It’s that time of year again! The Vancouver Recital Society typically assigns a segment of each concert season to showcasing the most promising young pianists on the international stage, and the parade has begun. Last season, it was Yekwon Sunwoo, George Li and Zhang Zuo; this year, Hungarian Zoltán Fejérvári has already offered idiomatic Bartok and poetic Schumann. Now it is Filippo Gorini’s turn, a young Italian who has come into the spotlight quickly, not least because Alfred Brendel was sufficiently astonished by the pianist’s account of Beethoven’s ’Diabelli Variations’ in a private recital that he offered to teach him. His subsequent recording of this work for Alpha has received very strong acclaim. The current concert equally left no doubt about the talents of this young 23-year-old winner of the 2015 Telekom-Beethoven Competition, revealing a pianist with remarkable keyboard control who can penetrate works with unusual clarity and long-term vision. Gorini seems to have a natural attraction to structurally rigorous and complex pieces, and this traversal of Beethoven, Bartók and Stockhausen managed to create the feeling that each work might be a chip off the same stone.
Gorini has a full, rich tone and can pull out considerable power from his instrument: in fact, his pedaling was sometimes too strong for this particular acoustic. But it is the pianist’s firmness of articulation – almost chiselled and block-like at times – and his pristine control of dynamics that constitute the key ingredients into his overall transparency and sense of line. This is not to suggest that his playing is cold – there is often an underlying warmth and carefully cultivated flow in his expression -- but it is definitely on the analytical side, wooed more by the joys of structural probing and architectural delineation than by romantic gesture or caprice. Gorini plays with both seriousness and gravity, and his recognition of the tonal synergies in the music and the pristine relation between top and bottom voices define his presentation more than lyrical expansions of phrase or sentient colour.
It wasn’t that many years ago that Beethoven’s last sonatas were verbotene frucht for younger pianists, but not anymore. The pianist confidently launched into Op. 110 and Op. 111 with many of the above virtues. He was most successful in the uncompromising terrain of the final sonata. The commanding strength of its opening movement was integrated admirably with its telling changes in pulse, while the endless reaches of the Arietta found both concentration and inevitability. The pianist did not seek extremes in the latter, yet he managed a discrete underlying flow that spawned a fugue of redeeming character, while the famous ‘jazzy’ sections were given just enough bend and hint of off-centre to be effective. The pianissimo playing at the end was very special, finding an almost perfect Elysian stillness. Gorini’s emphasis throughout seemed to be on musical coherence, free of any desire to highlight the eccentricities of Beethoven’s last days, and this purity of this expression was refreshing. When played like this, one can only have a renewed awe about the sheer perfection of this sonata – a masterpiece which possesses not one note too many or too few.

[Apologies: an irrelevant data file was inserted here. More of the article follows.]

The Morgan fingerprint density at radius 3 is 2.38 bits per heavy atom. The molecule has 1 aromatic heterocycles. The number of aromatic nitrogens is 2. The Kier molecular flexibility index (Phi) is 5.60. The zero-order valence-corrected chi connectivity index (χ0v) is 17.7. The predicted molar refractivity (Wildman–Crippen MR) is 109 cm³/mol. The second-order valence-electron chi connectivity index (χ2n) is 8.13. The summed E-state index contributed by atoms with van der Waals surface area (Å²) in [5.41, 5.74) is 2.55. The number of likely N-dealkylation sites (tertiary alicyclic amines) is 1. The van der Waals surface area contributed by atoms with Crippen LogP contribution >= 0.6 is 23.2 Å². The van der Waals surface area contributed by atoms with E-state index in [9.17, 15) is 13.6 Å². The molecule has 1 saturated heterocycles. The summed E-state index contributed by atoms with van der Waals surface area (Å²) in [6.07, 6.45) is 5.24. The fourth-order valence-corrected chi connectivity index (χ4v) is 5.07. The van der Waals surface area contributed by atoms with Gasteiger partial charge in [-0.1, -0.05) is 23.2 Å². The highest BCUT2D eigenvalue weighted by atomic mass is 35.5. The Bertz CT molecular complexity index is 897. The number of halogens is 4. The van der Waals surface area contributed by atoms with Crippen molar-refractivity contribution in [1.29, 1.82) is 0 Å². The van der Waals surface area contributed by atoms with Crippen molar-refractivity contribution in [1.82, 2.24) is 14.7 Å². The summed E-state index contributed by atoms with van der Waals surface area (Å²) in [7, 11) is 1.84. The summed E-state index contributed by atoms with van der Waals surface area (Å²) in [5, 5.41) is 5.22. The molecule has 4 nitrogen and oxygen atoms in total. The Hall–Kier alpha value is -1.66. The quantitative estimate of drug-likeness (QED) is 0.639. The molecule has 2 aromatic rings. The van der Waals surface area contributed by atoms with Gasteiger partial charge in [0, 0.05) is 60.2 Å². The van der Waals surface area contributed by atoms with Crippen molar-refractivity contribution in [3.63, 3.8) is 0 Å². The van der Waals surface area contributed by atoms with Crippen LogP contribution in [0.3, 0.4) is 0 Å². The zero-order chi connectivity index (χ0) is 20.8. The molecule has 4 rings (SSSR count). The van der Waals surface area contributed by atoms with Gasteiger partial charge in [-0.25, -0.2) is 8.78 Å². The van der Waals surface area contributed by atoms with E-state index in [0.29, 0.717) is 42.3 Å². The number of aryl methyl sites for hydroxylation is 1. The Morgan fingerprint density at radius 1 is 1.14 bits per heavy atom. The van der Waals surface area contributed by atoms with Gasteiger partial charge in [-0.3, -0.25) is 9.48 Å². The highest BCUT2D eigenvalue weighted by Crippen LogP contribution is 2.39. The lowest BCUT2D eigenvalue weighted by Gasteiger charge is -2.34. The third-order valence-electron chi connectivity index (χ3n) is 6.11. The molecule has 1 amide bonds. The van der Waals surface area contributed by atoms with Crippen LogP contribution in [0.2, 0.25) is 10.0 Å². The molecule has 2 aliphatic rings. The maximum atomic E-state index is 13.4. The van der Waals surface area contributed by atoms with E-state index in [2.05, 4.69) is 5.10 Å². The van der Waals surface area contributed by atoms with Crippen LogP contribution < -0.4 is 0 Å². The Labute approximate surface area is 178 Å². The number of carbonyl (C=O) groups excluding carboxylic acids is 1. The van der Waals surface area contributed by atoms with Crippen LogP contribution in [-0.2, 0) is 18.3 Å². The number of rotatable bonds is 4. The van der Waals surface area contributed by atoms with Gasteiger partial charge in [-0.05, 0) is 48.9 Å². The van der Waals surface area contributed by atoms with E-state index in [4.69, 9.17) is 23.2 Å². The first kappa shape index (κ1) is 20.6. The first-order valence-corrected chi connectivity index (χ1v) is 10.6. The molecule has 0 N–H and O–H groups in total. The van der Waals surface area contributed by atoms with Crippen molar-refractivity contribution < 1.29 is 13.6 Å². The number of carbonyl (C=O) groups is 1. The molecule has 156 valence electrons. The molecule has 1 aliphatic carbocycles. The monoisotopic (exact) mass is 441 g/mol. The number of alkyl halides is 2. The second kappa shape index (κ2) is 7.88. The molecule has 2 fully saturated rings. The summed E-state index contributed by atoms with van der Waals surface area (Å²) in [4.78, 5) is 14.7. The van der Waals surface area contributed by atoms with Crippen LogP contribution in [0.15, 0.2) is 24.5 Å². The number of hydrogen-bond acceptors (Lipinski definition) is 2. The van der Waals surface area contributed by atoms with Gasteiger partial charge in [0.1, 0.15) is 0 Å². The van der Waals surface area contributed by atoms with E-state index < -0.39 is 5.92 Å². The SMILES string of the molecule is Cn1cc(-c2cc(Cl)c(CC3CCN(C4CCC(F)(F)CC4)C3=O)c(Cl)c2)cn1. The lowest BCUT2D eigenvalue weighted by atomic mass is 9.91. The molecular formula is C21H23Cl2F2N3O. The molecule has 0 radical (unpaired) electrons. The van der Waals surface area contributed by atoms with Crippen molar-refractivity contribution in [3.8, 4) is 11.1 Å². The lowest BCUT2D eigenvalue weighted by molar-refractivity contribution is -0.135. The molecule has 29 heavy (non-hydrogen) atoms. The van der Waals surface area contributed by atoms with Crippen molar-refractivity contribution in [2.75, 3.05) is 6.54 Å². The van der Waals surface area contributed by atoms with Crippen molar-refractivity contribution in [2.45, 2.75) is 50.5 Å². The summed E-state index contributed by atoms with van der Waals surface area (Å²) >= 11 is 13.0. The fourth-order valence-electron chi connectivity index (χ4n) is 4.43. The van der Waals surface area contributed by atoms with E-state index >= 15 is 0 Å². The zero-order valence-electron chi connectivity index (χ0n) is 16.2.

The pianist’s block-like articulation and strong tonal weight did not fare as well in the opening Moderato cantabile of Op. 110: playing of intelligence, surely, but not quite fluent or expressive enough. One does not have to turn this movement into a fantasia (though many have tried), but it does require a cunning sense of flow, textural colour and lyrical undulation. While one could sense Gorini’s ultimate design for the work, his attempt here turned out more on the bold and purposive side, often substituting angular transitions for more seamless ones, and not seeking out all the movement’s emotional corners. The following Allegro also seemed somewhat hasty and did not leave a full imprint. This sonata was played at the opening of the recital, which may explain some of its interpretative uncertainties. The remainder, however, displayed estimable line and involvement through its sublime arioso sections and the two fugues, duplicating many of the strengths of the Op. 111. This where I first recognized how much the pianist sustains his narrative line through chiseled dynamic gradations, interestingly creating the impression that every note played bears some critical relation to its predecessor.
The treatment of the two shorter works was most rewarding. The Bartók Piano Sonata (1926) starts off with all the insistent, barbaric folk rhythms that one recognizes from the composer’s First Piano Concerto, and the pianist was stellar in exposing the rhythmic pulse and structural integrity of its opening Allegro. Here there was both pianistic confidence and stunning tonal weight: the pianist’s block-square precision fit perfectly. The following ‘night music’ received a distilled treatment of considerable depth, while the final movement brought all the flurry of notes it should. Objectively, it would be difficult to think of a much better presentation – clear, tonally prodigious, with almost perfectly judged tempos. Perhaps all that was missing was a more identifiable Hungarian accent. In keeping with the Stockhausen’s fascination with ‘sounds’, his Klavierstück IX mainly presents repeated four-note chords that ever diminish in volume and projection. Gorini’s ability to instate these micro-gradations was almost perfect. Indeed, from a technical standpoint, everything in this recital flirted with perfection. The four stimulating encores comprised 2 Capriccios from Brahms Op. 116, a Schubert Impromptu, and the Contrapunctus I from Bach’s Art of the Fugue.
So, is the young Filippo Gorini astonishing? Absolutely!